honorat: (Will and Elizabeth by Honorat)
[personal profile] honorat
By Honorat
Rating: PG
Disclaimer: Well, then, I confess, it is my intention to commandeer PotC, pick up the characters in Port Royal, raid, pillage, plunder and otherwise pilfer my weasely black guts out!

Summary: Will and Elizabeth have a teen-aged moment and one perfect day. Estrella gets a few prematurely gray hairs. An interlude to relieve the tragedy in the story of the fall of J. Brown. More movie novelization and missing scenes. Still entirely off the edge of the map.

Thank you, [livejournal.com profile] geek_mama_2, for the wonderful beta work; I’ll buy you a hat—a really big one.

Links to previous chapters:
Prologue: To Miss An Appointment
Ch. 1: Pirate Attack
Ch. 2: Unrestrained Piracy
Ch. 3: Canticle for a Blacksmith, Part 1
Ch. 3: Canticle for a Blacksmith, Part 2
Ch. 3: Canticle for a Blacksmith, Part 3
Ch. 3: Canticle for a Blacksmith, Part 4
Ch. 3: Canticle for a Blacksmith, Part 5

* * * * *

At last, the doctor pronounced Will fit to return to work. Will’s feelings were not unalloyed with regret as he walked back to the smithy after escorting Elizabeth home. His life would again be swallowed in the unrelenting labour of the forge. Elizabeth would have no more excuse to visit him. Hearing the clatter of hooves behind him, he stepped aside to allow the governor’s carriage to pass. To his surprise, the vehicle halted and the footman leaped to the horses’ heads. The governor leaned one elegant hand on the window frame of the door and peered out.

“A moment of your time, Mr. Turner?” Governor Swann requested graciously.

“Of course, sir,” Will said, although he felt the stir of unease that always accompanied his coming to the attention of Elizabeth’s father.

“I suppose you’re wondering why I’ve detained you like this?” the governor asked.

“Yes, sir?” Will’s tone was questioning.

Seeming to switch to an entirely new topic, the governor said, “The doctor tells me that you will be returning to work in two days.”

Will nodded. “Yes, sir.” Why had the governor been discussing his condition with the doctor?

“Good. That is very good.” Governor Swann beamed. “I am glad to hear you are fit again.”

“Thank you, sir.”

There was a brief pause. The governor cleared his throat. “I understand my daughter has been very charitable to you in your convalescence,”

Will’s sense of humour nearly betrayed him into an inappropriate smile. The amusement was pungently bitter-edged. He supposed charity was one term for it.

“Miss Swann has been most considerate, sir,” he said, politely subservient.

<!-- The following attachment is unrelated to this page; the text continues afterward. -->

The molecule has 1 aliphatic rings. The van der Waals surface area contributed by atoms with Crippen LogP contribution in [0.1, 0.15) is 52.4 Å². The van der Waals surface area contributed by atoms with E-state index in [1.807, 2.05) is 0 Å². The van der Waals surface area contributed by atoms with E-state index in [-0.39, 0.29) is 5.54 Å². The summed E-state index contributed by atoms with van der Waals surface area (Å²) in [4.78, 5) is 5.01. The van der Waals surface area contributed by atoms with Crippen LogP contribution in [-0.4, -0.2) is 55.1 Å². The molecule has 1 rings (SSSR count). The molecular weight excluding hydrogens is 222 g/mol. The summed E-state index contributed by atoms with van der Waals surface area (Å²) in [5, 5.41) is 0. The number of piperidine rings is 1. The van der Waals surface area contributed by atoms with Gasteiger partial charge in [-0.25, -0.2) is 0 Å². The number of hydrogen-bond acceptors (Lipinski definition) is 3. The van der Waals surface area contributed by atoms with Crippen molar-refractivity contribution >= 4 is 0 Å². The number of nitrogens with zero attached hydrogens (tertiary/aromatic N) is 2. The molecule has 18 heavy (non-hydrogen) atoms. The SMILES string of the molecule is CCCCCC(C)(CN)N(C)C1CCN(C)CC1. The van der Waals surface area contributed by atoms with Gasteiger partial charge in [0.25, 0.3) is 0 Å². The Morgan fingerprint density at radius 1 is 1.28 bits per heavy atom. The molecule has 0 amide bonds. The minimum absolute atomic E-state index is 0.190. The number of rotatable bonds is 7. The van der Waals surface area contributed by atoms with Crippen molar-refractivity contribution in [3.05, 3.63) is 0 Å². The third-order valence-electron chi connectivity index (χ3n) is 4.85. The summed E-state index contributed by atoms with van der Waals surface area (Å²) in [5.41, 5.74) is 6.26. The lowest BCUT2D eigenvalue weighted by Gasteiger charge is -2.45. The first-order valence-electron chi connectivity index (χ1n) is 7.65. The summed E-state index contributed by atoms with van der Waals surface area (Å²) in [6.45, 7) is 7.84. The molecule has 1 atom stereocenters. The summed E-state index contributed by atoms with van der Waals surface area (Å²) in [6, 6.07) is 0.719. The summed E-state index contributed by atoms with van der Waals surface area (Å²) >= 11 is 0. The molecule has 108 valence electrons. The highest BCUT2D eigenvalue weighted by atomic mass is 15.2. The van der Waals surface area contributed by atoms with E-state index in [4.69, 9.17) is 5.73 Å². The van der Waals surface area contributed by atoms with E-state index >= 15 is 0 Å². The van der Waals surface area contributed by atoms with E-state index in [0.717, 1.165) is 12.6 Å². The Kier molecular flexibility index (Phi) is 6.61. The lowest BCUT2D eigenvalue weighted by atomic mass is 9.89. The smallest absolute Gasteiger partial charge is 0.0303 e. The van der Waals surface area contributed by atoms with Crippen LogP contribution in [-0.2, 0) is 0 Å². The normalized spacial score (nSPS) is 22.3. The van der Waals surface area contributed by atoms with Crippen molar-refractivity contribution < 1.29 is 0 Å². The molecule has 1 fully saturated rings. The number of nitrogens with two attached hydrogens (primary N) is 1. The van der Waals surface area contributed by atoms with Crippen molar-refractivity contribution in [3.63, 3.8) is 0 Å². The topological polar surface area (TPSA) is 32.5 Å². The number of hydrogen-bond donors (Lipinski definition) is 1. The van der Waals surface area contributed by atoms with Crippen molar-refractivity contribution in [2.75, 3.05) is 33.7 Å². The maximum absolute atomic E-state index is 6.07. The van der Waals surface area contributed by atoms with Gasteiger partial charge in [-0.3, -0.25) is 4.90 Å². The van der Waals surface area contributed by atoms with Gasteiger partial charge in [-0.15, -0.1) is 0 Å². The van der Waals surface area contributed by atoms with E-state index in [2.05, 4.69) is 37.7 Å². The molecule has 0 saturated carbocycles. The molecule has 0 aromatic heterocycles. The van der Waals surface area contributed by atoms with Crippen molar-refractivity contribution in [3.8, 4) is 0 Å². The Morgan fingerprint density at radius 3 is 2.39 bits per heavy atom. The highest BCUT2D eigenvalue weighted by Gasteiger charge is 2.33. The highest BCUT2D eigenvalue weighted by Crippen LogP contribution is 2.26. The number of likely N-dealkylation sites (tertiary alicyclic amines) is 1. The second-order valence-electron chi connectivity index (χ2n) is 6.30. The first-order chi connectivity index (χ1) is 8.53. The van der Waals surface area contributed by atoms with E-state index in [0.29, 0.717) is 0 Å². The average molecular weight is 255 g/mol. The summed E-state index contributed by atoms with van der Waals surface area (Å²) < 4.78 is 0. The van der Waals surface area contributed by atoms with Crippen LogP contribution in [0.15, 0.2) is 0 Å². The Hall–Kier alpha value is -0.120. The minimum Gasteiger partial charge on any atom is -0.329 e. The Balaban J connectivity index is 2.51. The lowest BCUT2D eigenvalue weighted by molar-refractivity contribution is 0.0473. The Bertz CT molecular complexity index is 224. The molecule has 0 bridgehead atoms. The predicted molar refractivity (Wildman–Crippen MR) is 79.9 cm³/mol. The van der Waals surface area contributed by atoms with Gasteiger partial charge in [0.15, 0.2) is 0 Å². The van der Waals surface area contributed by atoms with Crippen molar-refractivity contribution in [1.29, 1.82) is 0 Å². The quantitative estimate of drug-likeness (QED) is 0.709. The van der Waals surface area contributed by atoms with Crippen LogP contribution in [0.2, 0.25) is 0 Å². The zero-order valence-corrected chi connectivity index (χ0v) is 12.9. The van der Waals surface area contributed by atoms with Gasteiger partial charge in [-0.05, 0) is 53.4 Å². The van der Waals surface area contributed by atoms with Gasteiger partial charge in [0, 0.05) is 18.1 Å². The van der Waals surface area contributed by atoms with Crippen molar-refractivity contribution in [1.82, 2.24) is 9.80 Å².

“I trust you understand that her visits will have to cease now,” the governor said, with a kindness that drew like knives through Will’s soul.

“Of course, sir. I am very grateful to her,” he answered, striving to remain unmoved.

“The wife of a very dear friend, Lady Ingleham, has invited Elizabeth to spend the season at their plantation on St. Kitts. My daughter will make her debut in society under her aegis,” the governor explained.

Will’s brows drew together in puzzlement. Why was he being given this information? “I am sure that is very kind of Lady Ingleham. Miss Swann must be very happy.”

His own heart, however, plummeted even further. Elizabeth was going away. He would no longer be granted the opportunity to see her even from a distance.

“Elizabeth is not happy at all,” Governor Swann groused parentally. “I have let that child run far too wild for far too long. But she shall go, nonetheless. I can trust Lady Ingleham to remove all unsuitable notions from her head. A woman of impeccable taste.”

Ah. So that was the problem. Again. Will wondered what Elizabeth had said that had resurrected that spectre in the governor’s mind.

“Sir,” Will said softly, “if you wish to discover whether or not I remember our conversation of two years past, suffice it to say that I do. The difference between Miss Swann’s station and my own is perfectly evident to me. You have no cause for concern.”

“Well now.” The governor cleared his throat again. “That is very good of you, Mr. Turner. You are a fine young man.”

The moment stretched out awkwardly. Will longed to be as far away as possible, some place where he did not have to keep up this polite mask that was nearly paralyzing his face.

Finally, Will broke the silence. “If that is all, sir, may I bid you good day? I shall have an early morning tomorrow.”

The governor seemed relieved. “Yes, of course. I shall not keep you any longer. Good day, Mr. Turner.”

“Good day, Governor Swann.”

The footman vaulted back onto the carriage, and the gray horses drew it away with swift, staccato steps, dappled flanks flashing, leaving Will in the dust.

He continued his journey down the hill, moving faster until he was nearly running. But he could not escape his thoughts. All things had their endings. And this was theirs. The end of their idyll. Elizabeth would be whisked away from him like a valuable painting from an open flame. She would be reabsorbed into her own world, as he would be into his. With his tasks at the smithy conspiring to devour his time, and her father conspiring to surfeit her time with amusement, the two of them would drift apart. When he saw her again, she would have assumed her place in her world, as far above him as the polar star from the restless sea.